Offline Ergel

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Re: Learn Photography Master Thread
« Reply #144 on: July 13, 2013, 10:47:00 PM »
What's a fast prime lens?

Can we expect another lesson?
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Re: Learn Photography Master Thread
« Reply #145 on: July 13, 2013, 11:12:33 PM »
What's a fast prime lens?

A non-zooming lens with an aperture larger f/2.8 or larger (f/2, 1.8, 1.4, etc.). They're generally the sharpest lenses and render beautiful out of focus backgrounds.

This picture is something that could not really have been done without a one (in this case the Nikon 85mm f/1.8 ):


Can we expect another lesson?

You could expect all of them. I was tied up with my Alaskan trip for a while, as soon as my trip report is done it's back to these lessons.

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Re: Learn Photography Master Thread
« Reply #146 on: July 13, 2013, 11:13:50 PM »
A non-zooming lens with an aperture larger f/2.8 or larger (f/2, 1.8, 1.4, etc.). They're generally the sharpest lenses and render beautiful out of focus backgrounds.

This picture is something that could not really have been done without a one (in this case the Nikon 85mm f/1.8 ):


You could expect all of them. I was tied up with my Alaskan trip for a while, as soon as my trip report is done it's back to these lessons.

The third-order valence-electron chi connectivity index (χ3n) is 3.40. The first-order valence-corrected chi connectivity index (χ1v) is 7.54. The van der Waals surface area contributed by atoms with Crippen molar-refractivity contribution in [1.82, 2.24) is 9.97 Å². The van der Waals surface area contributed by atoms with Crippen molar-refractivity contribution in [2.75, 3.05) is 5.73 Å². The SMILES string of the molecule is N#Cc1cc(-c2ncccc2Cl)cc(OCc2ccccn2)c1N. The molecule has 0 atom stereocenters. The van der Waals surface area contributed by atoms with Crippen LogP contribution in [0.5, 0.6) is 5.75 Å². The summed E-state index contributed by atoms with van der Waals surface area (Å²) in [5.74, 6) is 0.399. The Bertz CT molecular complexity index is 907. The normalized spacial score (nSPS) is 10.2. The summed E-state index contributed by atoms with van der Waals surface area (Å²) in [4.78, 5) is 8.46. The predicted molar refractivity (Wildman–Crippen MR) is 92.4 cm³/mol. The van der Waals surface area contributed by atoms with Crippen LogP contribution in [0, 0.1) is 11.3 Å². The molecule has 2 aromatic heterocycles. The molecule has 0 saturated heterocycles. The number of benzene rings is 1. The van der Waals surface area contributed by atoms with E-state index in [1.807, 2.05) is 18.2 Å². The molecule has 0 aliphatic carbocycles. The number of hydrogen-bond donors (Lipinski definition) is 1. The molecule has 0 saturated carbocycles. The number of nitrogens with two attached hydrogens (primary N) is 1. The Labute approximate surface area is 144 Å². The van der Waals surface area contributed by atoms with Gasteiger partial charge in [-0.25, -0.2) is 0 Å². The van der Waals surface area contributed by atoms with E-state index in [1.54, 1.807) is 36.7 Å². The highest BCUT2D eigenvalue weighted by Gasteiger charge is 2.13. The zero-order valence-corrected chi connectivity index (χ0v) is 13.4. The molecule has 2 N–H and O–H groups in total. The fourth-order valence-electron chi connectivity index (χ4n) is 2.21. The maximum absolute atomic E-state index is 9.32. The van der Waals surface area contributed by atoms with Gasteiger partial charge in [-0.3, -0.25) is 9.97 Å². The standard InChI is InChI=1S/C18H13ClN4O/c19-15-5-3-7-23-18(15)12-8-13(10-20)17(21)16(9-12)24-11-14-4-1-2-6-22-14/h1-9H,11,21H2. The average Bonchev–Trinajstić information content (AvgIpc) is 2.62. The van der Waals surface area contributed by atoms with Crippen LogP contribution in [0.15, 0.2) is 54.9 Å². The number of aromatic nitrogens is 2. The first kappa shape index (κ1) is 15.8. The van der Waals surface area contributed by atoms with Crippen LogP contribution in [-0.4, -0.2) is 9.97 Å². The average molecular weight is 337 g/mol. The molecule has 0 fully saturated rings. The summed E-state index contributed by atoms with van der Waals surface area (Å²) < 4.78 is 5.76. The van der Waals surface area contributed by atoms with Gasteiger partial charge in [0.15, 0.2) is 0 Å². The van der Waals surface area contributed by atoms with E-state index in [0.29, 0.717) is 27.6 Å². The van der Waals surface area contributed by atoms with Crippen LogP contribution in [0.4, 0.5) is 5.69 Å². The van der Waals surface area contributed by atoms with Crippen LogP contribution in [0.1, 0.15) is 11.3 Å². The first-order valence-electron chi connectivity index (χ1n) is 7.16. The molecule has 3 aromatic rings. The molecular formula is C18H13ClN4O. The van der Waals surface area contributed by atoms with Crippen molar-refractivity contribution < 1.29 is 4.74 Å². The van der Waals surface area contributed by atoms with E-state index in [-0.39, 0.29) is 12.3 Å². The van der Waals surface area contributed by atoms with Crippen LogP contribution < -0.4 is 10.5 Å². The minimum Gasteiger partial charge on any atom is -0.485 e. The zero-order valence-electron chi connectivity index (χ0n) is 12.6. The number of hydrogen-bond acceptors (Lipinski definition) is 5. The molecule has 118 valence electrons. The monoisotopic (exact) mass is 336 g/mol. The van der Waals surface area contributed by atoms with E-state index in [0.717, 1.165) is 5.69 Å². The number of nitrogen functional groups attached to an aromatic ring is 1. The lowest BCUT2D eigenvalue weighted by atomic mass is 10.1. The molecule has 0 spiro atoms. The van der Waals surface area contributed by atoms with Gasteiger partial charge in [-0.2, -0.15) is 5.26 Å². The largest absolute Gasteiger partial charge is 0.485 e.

Awesome. Looking forward

Take your time. You're providing a free service. Thanks
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Re: Learn Photography Master Thread
« Reply #147 on: July 13, 2013, 11:26:41 PM »
wow! besides for how informative the lessons are, they are also great reads.
"Shooting fish in a barrel" alol

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Re: Learn Photography Master Thread
« Reply #148 on: July 13, 2013, 11:48:30 PM »
Thanks fishy!

So Sony Nex5r vs Sony Nex6.  Got to play with both and am terribly torn.  Both take stunning pictures and are considered to be the best in the mirrorless market but neither is perfect :(

Nex5r Advantages: Lower price ($498 body/$598 with lens). Touchscreen which seems awesome for telling the camera exactly where to focus, touch where you want and a picture will be taken with the focus on where you touched
Nex5r Cons: No built in flash or viewfinder. Very large 18-55 lens mount. No physical switch to change shooting mode.

Nex6 Advantages: Small 16-50 lens mount means this can actually be pocketable. Power zoom. Viewfinder means you can use this camera better in sunlight. Physical switch to change shooting mode.
Nex6 Cons: Higher price ($748 body/$898 with lens). No touchscreen.

I'm sure there are many more pros and cons but these are what I noticed.  The huge included lens on the 5r can be remedied of course by buying the lens separately though that will bump up the price to Nex6 levels.  Buying an external flash+power lens for the 5r will make it way more than the Nex6 and you still won't have the viewfinder.

The Nex6 seems awesome except for the exclusion of a touchscreen.  To get the camera to focus on something specific seems quite tedious compared to just touching the screen on the 5r.

Any ideas when updates for these are expected?  Think a 6 will come out with a touchscreen?
Any other factors I'm missing between the 2 cameras?
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Re: Learn Photography Master Thread
« Reply #149 on: July 14, 2013, 12:22:44 AM »
Thanks fishy!